Inside a Clandestine Mexican Marijuana Workshop for Cancer Treatments
A dancer who uses a mixture of alcohol and marijuana to relieve muscle aches, shows the bottle with it at a clandestine greenhouse in Mexico City. (AFP)
The group met at a Waldo's convenience store in Mexico City early one Sunday morning, following the instructions given over encrypted messages weeks before. When they were picked up by a vehicle, as arranged, they had no idea where they were going next.
Eventually they arrived at house in the southern barrio of Xochimilco furnished with little more than white plastic chairs and a projector. In the kitchen they found a blender, a whisk, pots, gloves, towels, paper napkins, peroxide, and oils.
This was what they had come for — to learn how to make marijuana-based treatments for cancer and epilepsy.
'Marijuana is not the devil, but it doesn't do miracles either," said their teacher, a tall young man with a foreign accent who asked to be called Matías, which is not his real name. "That's why we must understand it also has risks. You have to get to know it."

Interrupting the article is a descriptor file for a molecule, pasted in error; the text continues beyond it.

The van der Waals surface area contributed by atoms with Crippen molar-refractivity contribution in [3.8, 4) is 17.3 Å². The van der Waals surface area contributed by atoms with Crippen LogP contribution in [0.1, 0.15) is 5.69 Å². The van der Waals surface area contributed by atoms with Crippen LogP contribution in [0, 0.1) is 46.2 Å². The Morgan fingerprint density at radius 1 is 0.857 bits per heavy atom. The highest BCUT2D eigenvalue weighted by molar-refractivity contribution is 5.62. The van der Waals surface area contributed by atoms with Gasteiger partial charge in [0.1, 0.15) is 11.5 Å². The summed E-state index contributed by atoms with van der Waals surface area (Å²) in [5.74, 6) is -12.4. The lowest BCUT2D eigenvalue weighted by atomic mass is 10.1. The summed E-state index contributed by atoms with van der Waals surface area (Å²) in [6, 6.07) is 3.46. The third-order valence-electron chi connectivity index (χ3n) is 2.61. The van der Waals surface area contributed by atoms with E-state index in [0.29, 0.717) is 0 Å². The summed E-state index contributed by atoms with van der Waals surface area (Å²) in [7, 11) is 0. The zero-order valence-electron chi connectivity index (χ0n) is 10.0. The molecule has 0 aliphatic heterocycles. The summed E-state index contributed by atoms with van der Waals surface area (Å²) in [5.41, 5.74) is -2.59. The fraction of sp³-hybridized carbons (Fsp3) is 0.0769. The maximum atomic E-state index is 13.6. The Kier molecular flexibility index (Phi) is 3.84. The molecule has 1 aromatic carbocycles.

Matías then handed out different varieties of marijuana among the group of ten young people who had found their way to the clandestine workshop in the hope of finding ways of helping relatives deal with illness and pain.
The production and possession of of more than five grams of marijuana is illegal in Mexico, though the winds of change are blowing, particularly when it comes to medical uses of the drug.
Read the rest at VICE News
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